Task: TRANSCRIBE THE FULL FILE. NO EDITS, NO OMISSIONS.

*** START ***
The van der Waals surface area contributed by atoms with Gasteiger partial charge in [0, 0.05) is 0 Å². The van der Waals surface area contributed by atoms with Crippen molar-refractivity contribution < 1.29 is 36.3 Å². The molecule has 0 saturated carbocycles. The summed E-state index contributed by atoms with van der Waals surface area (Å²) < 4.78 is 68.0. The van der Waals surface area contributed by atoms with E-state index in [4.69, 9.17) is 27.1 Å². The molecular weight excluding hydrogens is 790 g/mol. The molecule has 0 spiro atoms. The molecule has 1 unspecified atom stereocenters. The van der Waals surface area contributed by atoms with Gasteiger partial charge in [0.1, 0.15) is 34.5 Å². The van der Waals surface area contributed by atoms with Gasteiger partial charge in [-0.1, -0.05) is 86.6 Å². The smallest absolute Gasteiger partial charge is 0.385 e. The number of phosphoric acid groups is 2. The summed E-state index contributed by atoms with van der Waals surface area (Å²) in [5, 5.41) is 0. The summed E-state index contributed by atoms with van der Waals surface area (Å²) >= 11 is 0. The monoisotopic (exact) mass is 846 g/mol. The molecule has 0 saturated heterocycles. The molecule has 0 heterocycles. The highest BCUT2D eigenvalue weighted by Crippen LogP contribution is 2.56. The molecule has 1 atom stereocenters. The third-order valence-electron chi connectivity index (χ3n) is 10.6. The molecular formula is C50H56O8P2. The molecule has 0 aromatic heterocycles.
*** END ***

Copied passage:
The van der Waals surface area contributed by atoms with Gasteiger partial charge in [0, 0.05) is 0 Å². The van der Waals surface area contributed by atoms with Crippen molar-refractivity contribution < 1.29 is 36.3 Å². The molecule has 0 saturated carbocycles. The summed E-state index contributed by atoms with van der Waals surface area (Å²) < 4.78 is 68.0. The van der Waals surface area contributed by atoms with E-state index in [4.69, 9.17) is 27.1 Å². The molecular weight excluding hydrogens is 790 g/mol. The molecule has 0 spiro atoms. The molecule has 1 unspecified atom stereocenters. The van der Waals surface area contributed by atoms with Gasteiger partial charge in [0.1, 0.15) is 34.5 Å². The van der Waals surface area contributed by atoms with Gasteiger partial charge in [-0.1, -0.05) is 86.6 Å². The smallest absolute Gasteiger partial charge is 0.385 e. The number of phosphoric acid groups is 2. The summed E-state index contributed by atoms with van der Waals surface area (Å²) in [5, 5.41) is 0. The summed E-state index contributed by atoms with van der Waals surface area (Å²) >= 11 is 0. The monoisotopic (exact) mass is 846 g/mol. The molecule has 0 saturated heterocycles. The molecule has 0 heterocycles. The highest BCUT2D eigenvalue weighted by Crippen LogP contribution is 2.56. The molecule has 1 atom stereocenters. The third-order valence-electron chi connectivity index (χ3n) is 10.6. The molecular formula is C50H56O8P2. The molecule has 0 aromatic heterocycles.